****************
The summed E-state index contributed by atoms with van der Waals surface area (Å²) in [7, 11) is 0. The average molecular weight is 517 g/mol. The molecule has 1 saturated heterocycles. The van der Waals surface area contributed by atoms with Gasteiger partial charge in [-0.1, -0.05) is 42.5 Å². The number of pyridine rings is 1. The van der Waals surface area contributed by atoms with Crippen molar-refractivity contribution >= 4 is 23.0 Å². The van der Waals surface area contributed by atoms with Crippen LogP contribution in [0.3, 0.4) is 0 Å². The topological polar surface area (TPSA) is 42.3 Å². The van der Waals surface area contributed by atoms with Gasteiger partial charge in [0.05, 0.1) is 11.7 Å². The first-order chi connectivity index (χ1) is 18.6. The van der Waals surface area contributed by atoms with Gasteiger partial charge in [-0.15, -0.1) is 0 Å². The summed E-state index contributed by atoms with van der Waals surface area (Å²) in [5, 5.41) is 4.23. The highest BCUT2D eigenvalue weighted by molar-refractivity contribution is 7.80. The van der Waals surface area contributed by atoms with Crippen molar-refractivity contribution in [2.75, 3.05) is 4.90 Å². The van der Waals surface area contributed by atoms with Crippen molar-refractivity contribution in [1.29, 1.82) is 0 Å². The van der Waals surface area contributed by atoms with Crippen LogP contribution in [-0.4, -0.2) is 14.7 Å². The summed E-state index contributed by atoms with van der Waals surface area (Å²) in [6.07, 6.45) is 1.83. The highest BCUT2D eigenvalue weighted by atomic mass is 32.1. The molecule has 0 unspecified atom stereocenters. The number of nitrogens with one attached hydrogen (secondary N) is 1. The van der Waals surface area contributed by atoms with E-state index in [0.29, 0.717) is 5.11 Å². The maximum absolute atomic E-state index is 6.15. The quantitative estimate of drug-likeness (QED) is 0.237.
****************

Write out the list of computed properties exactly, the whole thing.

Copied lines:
The summed E-state index contributed by atoms with van der Waals surface area (Å²) in [7, 11) is 0. The average molecular weight is 517 g/mol. The molecule has 1 saturated heterocycles. The van der Waals surface area contributed by atoms with Gasteiger partial charge in [-0.1, -0.05) is 42.5 Å². The number of pyridine rings is 1. The van der Waals surface area contributed by atoms with Crippen molar-refractivity contribution >= 4 is 23.0 Å². The van der Waals surface area contributed by atoms with Crippen LogP contribution in [0.3, 0.4) is 0 Å². The topological polar surface area (TPSA) is 42.3 Å². The van der Waals surface area contributed by atoms with Gasteiger partial charge in [0.05, 0.1) is 11.7 Å². The first-order chi connectivity index (χ1) is 18.6. The van der Waals surface area contributed by atoms with Gasteiger partial charge in [-0.15, -0.1) is 0 Å². The summed E-state index contributed by atoms with van der Waals surface area (Å²) in [5, 5.41) is 4.23. The highest BCUT2D eigenvalue weighted by molar-refractivity contribution is 7.80. The van der Waals surface area contributed by atoms with Crippen molar-refractivity contribution in [2.75, 3.05) is 4.90 Å². The van der Waals surface area contributed by atoms with Crippen molar-refractivity contribution in [1.29, 1.82) is 0 Å². The van der Waals surface area contributed by atoms with Crippen LogP contribution in [-0.4, -0.2) is 14.7 Å². The summed E-state index contributed by atoms with van der Waals surface area (Å²) in [6.07, 6.45) is 1.83. The highest BCUT2D eigenvalue weighted by atomic mass is 32.1. The molecule has 0 unspecified atom stereocenters. The number of nitrogens with one attached hydrogen (secondary N) is 1. The van der Waals surface area contributed by atoms with E-state index in [0.29, 0.717) is 5.11 Å². The maximum absolute atomic E-state index is 6.15. The quantitative estimate of drug-likeness (QED) is 0.237.